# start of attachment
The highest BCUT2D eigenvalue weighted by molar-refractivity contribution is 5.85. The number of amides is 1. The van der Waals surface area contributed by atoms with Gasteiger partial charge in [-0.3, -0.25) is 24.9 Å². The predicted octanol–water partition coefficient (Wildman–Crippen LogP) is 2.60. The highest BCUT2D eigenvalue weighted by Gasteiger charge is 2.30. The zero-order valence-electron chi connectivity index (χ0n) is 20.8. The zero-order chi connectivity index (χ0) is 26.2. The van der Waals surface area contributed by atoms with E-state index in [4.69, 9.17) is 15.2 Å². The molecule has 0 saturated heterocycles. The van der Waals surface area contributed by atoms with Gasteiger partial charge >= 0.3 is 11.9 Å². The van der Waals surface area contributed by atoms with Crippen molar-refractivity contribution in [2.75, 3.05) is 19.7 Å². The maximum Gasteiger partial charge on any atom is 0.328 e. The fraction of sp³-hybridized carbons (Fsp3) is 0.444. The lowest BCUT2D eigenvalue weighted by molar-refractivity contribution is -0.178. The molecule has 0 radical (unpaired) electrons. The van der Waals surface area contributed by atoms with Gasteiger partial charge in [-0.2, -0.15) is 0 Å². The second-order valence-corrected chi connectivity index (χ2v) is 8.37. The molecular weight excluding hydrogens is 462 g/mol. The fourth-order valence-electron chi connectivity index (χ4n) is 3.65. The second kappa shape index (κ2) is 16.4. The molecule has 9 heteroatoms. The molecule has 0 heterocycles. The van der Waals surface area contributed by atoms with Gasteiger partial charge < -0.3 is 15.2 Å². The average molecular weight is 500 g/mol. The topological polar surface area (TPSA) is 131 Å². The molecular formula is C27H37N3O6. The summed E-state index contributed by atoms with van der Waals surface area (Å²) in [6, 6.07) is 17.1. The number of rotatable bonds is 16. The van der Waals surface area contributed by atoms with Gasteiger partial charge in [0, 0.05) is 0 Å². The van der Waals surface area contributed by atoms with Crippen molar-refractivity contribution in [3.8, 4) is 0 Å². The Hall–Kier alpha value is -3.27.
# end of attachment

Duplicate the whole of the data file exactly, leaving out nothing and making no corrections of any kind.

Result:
The highest BCUT2D eigenvalue weighted by molar-refractivity contribution is 5.85. The number of amides is 1. The van der Waals surface area contributed by atoms with Gasteiger partial charge in [-0.3, -0.25) is 24.9 Å². The predicted octanol–water partition coefficient (Wildman–Crippen LogP) is 2.60. The highest BCUT2D eigenvalue weighted by Gasteiger charge is 2.30. The zero-order valence-electron chi connectivity index (χ0n) is 20.8. The zero-order chi connectivity index (χ0) is 26.2. The van der Waals surface area contributed by atoms with E-state index in [4.69, 9.17) is 15.2 Å². The molecule has 0 saturated heterocycles. The van der Waals surface area contributed by atoms with Gasteiger partial charge >= 0.3 is 11.9 Å². The van der Waals surface area contributed by atoms with Crippen molar-refractivity contribution in [2.75, 3.05) is 19.7 Å². The maximum Gasteiger partial charge on any atom is 0.328 e. The fraction of sp³-hybridized carbons (Fsp3) is 0.444. The lowest BCUT2D eigenvalue weighted by molar-refractivity contribution is -0.178. The molecule has 0 radical (unpaired) electrons. The van der Waals surface area contributed by atoms with Gasteiger partial charge in [-0.2, -0.15) is 0 Å². The second-order valence-corrected chi connectivity index (χ2v) is 8.37. The molecular weight excluding hydrogens is 462 g/mol. The fourth-order valence-electron chi connectivity index (χ4n) is 3.65. The second kappa shape index (κ2) is 16.4. The molecule has 9 heteroatoms. The molecule has 0 heterocycles. The van der Waals surface area contributed by atoms with Gasteiger partial charge < -0.3 is 15.2 Å². The average molecular weight is 500 g/mol. The topological polar surface area (TPSA) is 131 Å². The molecular formula is C27H37N3O6. The summed E-state index contributed by atoms with van der Waals surface area (Å²) in [6, 6.07) is 17.1. The number of rotatable bonds is 16. The van der Waals surface area contributed by atoms with Gasteiger partial charge in [0, 0.05) is 0 Å². The van der Waals surface area contributed by atoms with Crippen molar-refractivity contribution in [3.8, 4) is 0 Å². The Hall–Kier alpha value is -3.27.